WORCESTER, Mass. — As the HIV/AIDS epidemic continues around the globe laying claim to more than 25 million lives and infecting over 39 million, researchers continue to search for both a cure and improved treatments for those suffering with this disease. Now the leading cause of death worldwide among 15 to 59 year olds, AIDS is a remarkably resilient adversary with the potent ability to evolve rapidly. This evolution dramatically complicates treatment, decreasing the effectiveness of existing drugs and necessitating the continual development of new therapeutics. University of Massachusetts Medical School Professor of Biochemistry & Molecular Pharmacology Celia A. Schiffer, PhD, is at the forefront of investigations to elucidate how HIV develops resistance to current drugs.
As a principal investigator of a National Institutes of Health Institute of General Medical Sciences Program Project Grant first awarded in 2001, Dr. Schiffer has comprised a stellar team of scientists from around the nation to develop HIV drugs that are less vulnerable to drug resistance. In recognition of the success of her efforts, Schiffer was recently awarded a full, five-year renewal of the project, “Targeting Ensembles of Drug Resistant HIV-Protease.” The renewal, totaling more than $8.5 million, will speed studies that seek a better understanding of inhibitor recognition and the development of new methodologies for designing inhibitors against HIV and other viruses and infections that have a propensity for acquiring drug resistance.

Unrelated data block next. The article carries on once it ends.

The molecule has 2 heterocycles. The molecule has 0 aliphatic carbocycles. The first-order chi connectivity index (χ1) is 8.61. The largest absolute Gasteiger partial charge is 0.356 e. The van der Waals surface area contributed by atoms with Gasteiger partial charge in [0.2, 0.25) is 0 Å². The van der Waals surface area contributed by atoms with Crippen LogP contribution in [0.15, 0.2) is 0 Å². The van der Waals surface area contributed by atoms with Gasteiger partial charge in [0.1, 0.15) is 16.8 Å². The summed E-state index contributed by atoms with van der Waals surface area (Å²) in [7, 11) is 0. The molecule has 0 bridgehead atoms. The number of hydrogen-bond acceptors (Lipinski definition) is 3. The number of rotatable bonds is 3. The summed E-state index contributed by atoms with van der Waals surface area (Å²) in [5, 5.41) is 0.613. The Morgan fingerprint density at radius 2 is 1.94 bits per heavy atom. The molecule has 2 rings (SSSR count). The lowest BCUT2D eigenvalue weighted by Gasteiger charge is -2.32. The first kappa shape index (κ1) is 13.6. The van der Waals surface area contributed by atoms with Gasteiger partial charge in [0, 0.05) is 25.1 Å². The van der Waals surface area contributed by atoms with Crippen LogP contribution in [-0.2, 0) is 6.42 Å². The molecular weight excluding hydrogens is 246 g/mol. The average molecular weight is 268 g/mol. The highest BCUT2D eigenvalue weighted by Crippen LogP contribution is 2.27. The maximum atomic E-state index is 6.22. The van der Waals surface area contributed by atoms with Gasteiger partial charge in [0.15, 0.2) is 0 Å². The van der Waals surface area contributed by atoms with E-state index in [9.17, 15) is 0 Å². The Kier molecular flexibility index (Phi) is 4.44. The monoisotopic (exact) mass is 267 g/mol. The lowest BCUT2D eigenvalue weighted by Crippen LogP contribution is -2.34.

According to Terry R. Flotte, MD, executive deputy chancellor of UMMS and dean of the School of Medicine, the renewal reflects the NIH’s confidence in Schiffer’s scientific aims. “This work clearly illustrates how the advance of molecular biology can lead to direct benefit to patients. Dr. Schiffer's efforts to define exactly how HIV can become resistant to current drugs are vital to the development of better strategies to control HIV/AIDS.”
While highly active antiretroviral treatment (HAART) including inhibitors that target HIV-1 protease—a protein that allows viral maturation through cutting and releasing key viral components in the immature virus—has been remarkably successful in decreasing mortality, the emergence of mutations of HIV-1 that are resistant to current drug regimens is a critical factor in the clinical failure of antiviral therapy. With this renewed funding, Schiffer and colleagues will continue to address this challenge with a comprehensive approach that integrates clinical data, structural biology and biophysical chemistry, medical informatics and biostatistics, biochemistry and molecular virology, computational chemistry and computer-aided design, and synthetic and medicinal chemistry. The integrated program embraces two overarching goals: to clarify the role of compensatory mutations in HIV-1 protease in conferring drug resistance and to develop new HIV-1 protease inhibitors that are more robust against drug resistance.
“The occurrence of drug resistance negatively impacts the lives of millions of patients by limiting the longevity of many of our most promising new drugs. Through this integrated approach, we look forward to contributing to the development of drugs that promise to be more effective against HIV. Importantly, the new strategies we develop may also reduce drug resistance in other quickly evolving diseases, including lung cancer and hepatitis C,” Schiffer said.